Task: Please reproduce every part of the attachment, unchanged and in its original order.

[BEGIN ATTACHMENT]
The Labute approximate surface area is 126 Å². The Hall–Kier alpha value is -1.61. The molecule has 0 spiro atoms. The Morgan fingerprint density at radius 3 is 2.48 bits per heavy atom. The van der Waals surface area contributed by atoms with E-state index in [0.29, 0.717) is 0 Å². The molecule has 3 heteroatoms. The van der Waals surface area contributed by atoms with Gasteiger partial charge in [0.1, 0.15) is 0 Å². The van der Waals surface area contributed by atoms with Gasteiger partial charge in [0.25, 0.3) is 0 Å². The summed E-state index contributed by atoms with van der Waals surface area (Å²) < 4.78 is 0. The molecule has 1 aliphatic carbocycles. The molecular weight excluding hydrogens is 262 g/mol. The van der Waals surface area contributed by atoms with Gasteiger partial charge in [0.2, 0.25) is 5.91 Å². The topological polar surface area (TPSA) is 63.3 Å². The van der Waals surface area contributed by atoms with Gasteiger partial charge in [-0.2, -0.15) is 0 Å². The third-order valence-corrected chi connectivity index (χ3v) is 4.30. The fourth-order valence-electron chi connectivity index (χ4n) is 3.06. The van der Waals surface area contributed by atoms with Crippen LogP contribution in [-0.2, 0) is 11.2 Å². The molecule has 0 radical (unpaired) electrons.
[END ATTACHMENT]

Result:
The Labute approximate surface area is 126 Å². The Hall–Kier alpha value is -1.61. The molecule has 0 spiro atoms. The Morgan fingerprint density at radius 3 is 2.48 bits per heavy atom. The van der Waals surface area contributed by atoms with E-state index in [0.29, 0.717) is 0 Å². The molecule has 3 heteroatoms. The van der Waals surface area contributed by atoms with Gasteiger partial charge in [0.1, 0.15) is 0 Å². The van der Waals surface area contributed by atoms with Gasteiger partial charge in [0.25, 0.3) is 0 Å². The summed E-state index contributed by atoms with van der Waals surface area (Å²) < 4.78 is 0. The molecule has 1 aliphatic carbocycles. The molecular weight excluding hydrogens is 262 g/mol. The van der Waals surface area contributed by atoms with Gasteiger partial charge in [0.2, 0.25) is 5.91 Å². The topological polar surface area (TPSA) is 63.3 Å². The van der Waals surface area contributed by atoms with Gasteiger partial charge in [-0.2, -0.15) is 0 Å². The third-order valence-corrected chi connectivity index (χ3v) is 4.30. The fourth-order valence-electron chi connectivity index (χ4n) is 3.06. The van der Waals surface area contributed by atoms with Crippen LogP contribution in [-0.2, 0) is 11.2 Å². The molecule has 0 radical (unpaired) electrons.